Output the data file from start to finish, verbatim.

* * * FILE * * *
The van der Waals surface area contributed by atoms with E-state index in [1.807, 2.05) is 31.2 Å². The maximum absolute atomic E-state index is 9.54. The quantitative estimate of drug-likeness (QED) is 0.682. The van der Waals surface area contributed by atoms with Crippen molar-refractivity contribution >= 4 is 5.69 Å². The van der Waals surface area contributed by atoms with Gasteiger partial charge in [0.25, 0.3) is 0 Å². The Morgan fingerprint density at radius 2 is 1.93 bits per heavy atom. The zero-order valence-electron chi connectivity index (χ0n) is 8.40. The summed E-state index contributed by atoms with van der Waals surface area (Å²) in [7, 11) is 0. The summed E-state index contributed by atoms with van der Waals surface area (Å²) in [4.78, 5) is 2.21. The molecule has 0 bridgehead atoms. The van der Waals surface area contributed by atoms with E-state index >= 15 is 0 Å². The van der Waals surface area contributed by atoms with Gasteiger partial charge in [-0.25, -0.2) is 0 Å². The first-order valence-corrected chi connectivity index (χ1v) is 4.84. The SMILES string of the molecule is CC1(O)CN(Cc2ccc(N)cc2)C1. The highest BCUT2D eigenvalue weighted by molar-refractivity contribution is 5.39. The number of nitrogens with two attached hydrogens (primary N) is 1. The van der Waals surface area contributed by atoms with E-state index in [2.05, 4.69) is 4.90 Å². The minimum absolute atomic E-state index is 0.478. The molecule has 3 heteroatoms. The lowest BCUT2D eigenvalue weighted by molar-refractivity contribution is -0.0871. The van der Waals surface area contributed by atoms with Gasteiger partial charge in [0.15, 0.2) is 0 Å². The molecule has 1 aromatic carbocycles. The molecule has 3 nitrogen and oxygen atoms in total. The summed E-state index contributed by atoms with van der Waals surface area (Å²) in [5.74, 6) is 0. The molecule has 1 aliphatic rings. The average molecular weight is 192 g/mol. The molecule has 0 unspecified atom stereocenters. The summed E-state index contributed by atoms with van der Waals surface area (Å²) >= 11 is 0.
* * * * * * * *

The van der Waals surface area contributed by atoms with E-state index in [1.807, 2.05) is 31.2 Å². The maximum absolute atomic E-state index is 9.54. The quantitative estimate of drug-likeness (QED) is 0.682. The van der Waals surface area contributed by atoms with Crippen molar-refractivity contribution >= 4 is 5.69 Å². The van der Waals surface area contributed by atoms with Gasteiger partial charge in [0.25, 0.3) is 0 Å². The Morgan fingerprint density at radius 2 is 1.93 bits per heavy atom. The zero-order valence-electron chi connectivity index (χ0n) is 8.40. The summed E-state index contributed by atoms with van der Waals surface area (Å²) in [7, 11) is 0. The summed E-state index contributed by atoms with van der Waals surface area (Å²) in [4.78, 5) is 2.21. The molecule has 0 bridgehead atoms. The van der Waals surface area contributed by atoms with E-state index >= 15 is 0 Å². The van der Waals surface area contributed by atoms with Gasteiger partial charge in [-0.25, -0.2) is 0 Å². The first-order valence-corrected chi connectivity index (χ1v) is 4.84. The SMILES string of the molecule is CC1(O)CN(Cc2ccc(N)cc2)C1. The highest BCUT2D eigenvalue weighted by molar-refractivity contribution is 5.39. The number of nitrogens with two attached hydrogens (primary N) is 1. The van der Waals surface area contributed by atoms with E-state index in [2.05, 4.69) is 4.90 Å². The minimum absolute atomic E-state index is 0.478. The molecule has 3 heteroatoms. The lowest BCUT2D eigenvalue weighted by molar-refractivity contribution is -0.0871. The van der Waals surface area contributed by atoms with Gasteiger partial charge in [0.15, 0.2) is 0 Å². The molecule has 1 aromatic carbocycles. The molecule has 3 nitrogen and oxygen atoms in total. The summed E-state index contributed by atoms with van der Waals surface area (Å²) in [5.74, 6) is 0. The molecule has 1 aliphatic rings. The average molecular weight is 192 g/mol. The molecule has 0 unspecified atom stereocenters. The summed E-state index contributed by atoms with van der Waals surface area (Å²) >= 11 is 0.